Many of my West Coast friends speak fondly of the Camp Galileo, so I invited one of those friends, Kimberly Kauer, who by the way now works for the camp, to share some thoughts about it. Like me, Kimberly is a renovation survivor. Click through to her blog if to see the lovely “after” photos.
We fell into Camp Galileo by luck. Years ago, my little four-year-old needed something to do before kindergarten started and friends convinced me to give it a try. It was safe and smart, they said, practically holding my hand.
This summer will be her seventh summer with Galileo Camps, now having moved into the more specialized Galileo Summer Quest. I enroll her and her younger brother in extended care because they hate to leave camp. When I show up at 5:59 p.m., with only one minute left in extended care, my kids beg me away, asking why I am taking them away so early. After nine hours each day, they haven’t had enough.
The Galileo Camps’ curriculum is designed to be fun and challenging, and because it feels very little like a traditional classroom experience, kids may not know that they are learning new skills and real science. The emphasis is on a well-conceived Innovator’s Mindset. When given a challenge or a project, campers are encouraged to identify goals, imagine new ideas and solutions, design, built, seek feedback, be reflective, make adjustments, and then share their creations. Failure is considered a natural part of the learning experience. It’s not an embarrassment, but a time to gain new data and make adjustments. The Innovator’s Mindset, and the positive take on failure are skills that last a lifetime.
Last summer, my daughter learned intro to video game design, cartooning, and how to cook desserts, and 30-minute meals. This summer, she’ll be back at video game design, but this time taking an advanced course. Other weeks will focus on website design, baking decedent desserts, and the inventor’s workshop, where campers are tasked with finding creative solutions to various challenges relying on physics and other scientific concepts.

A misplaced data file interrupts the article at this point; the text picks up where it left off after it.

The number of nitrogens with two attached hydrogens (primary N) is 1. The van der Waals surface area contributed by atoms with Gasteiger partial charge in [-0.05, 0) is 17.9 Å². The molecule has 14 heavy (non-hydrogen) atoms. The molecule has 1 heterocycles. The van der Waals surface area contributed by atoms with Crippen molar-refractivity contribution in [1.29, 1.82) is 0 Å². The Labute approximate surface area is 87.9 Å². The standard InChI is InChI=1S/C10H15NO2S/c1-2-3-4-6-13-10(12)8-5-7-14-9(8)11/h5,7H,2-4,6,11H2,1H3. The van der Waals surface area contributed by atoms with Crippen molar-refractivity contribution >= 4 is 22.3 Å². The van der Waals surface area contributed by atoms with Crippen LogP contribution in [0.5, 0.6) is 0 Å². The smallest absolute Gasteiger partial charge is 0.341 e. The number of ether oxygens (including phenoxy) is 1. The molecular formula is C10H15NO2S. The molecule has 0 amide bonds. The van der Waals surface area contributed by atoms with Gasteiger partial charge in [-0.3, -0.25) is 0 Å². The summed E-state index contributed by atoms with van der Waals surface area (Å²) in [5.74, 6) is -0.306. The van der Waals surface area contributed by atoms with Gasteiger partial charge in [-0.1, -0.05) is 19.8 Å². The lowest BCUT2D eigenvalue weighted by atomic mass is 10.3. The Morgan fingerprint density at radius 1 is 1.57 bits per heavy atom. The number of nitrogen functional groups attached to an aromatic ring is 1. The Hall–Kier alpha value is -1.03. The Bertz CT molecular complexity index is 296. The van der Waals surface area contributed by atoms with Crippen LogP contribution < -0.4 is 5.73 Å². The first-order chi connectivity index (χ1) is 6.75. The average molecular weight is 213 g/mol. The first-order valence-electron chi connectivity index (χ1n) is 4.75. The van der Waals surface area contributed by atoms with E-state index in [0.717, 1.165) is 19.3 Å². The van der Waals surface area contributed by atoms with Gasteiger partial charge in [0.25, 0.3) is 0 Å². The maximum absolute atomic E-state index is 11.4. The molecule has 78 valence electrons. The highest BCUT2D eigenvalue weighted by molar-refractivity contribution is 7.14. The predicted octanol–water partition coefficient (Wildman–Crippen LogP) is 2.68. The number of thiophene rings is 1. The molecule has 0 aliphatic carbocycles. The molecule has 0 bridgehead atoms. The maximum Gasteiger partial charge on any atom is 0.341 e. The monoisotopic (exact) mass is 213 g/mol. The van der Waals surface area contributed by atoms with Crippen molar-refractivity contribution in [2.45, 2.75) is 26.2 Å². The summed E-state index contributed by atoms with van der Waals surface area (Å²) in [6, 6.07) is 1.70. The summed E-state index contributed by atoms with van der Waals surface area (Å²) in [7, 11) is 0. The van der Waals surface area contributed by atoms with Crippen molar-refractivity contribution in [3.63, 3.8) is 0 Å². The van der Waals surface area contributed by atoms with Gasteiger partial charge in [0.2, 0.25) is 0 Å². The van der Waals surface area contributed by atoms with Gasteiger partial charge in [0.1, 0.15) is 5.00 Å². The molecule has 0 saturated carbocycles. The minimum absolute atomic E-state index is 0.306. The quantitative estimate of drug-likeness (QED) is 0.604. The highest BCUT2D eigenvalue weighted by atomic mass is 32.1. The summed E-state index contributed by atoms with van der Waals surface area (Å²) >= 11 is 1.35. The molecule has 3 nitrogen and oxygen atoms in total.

My son is in the younger program, Camp Galileo, and his weeks will focus on medieval adventure, African safari, amusement park design, and a space odyssey. The campers mix their days with a little science, and little art, and outdoor time, all relating to the week’s theme. Everything is hands-on, and this year campers will learn things like circuitry and crest design.
There are the clear things on paper that make Galileo Camps unique – for instance, they spend over $400,000 on curriculum development annually – but the quality of staff is what makes them shine. Much of the staff works in education year round. For example, my daughter’s video game instructor teaches the same stuff at a local community college during the school year. Most importantly, they all have a great enthusiasm for the kids, and they support them endlessly. My daughter is gifted, and she can be a wee bit nerdy. Not only is she challenged at camp, she is made to feel so good about herself. Her confidence soars as a result of camp. My son is smart, but he’s also the class clown. The camp leaders ham it up with him, always offering high fives and jokes. He walks on air with all of the attention he receives from them.
Galileo Camps are offered at 36 locations around the San Francisco Bay Area, including The Tech Museum and Chabot Space & Science Center, for kids ages pre-k through eighth grade. Camp prices begin at $349 per week. Locals can find them at the Bay Area Maker Faire, too.
Personal disclosure: A few years after falling in love with Galileo Camps, I started to work for them. The same energy and dedication my kids see at camp, I see at work.
Like The Maker Mom on Facebook. Subscribe to our monthly newsletter. Follow us on Pinterest and YouTube. Join The Maker Mom Community on Google+.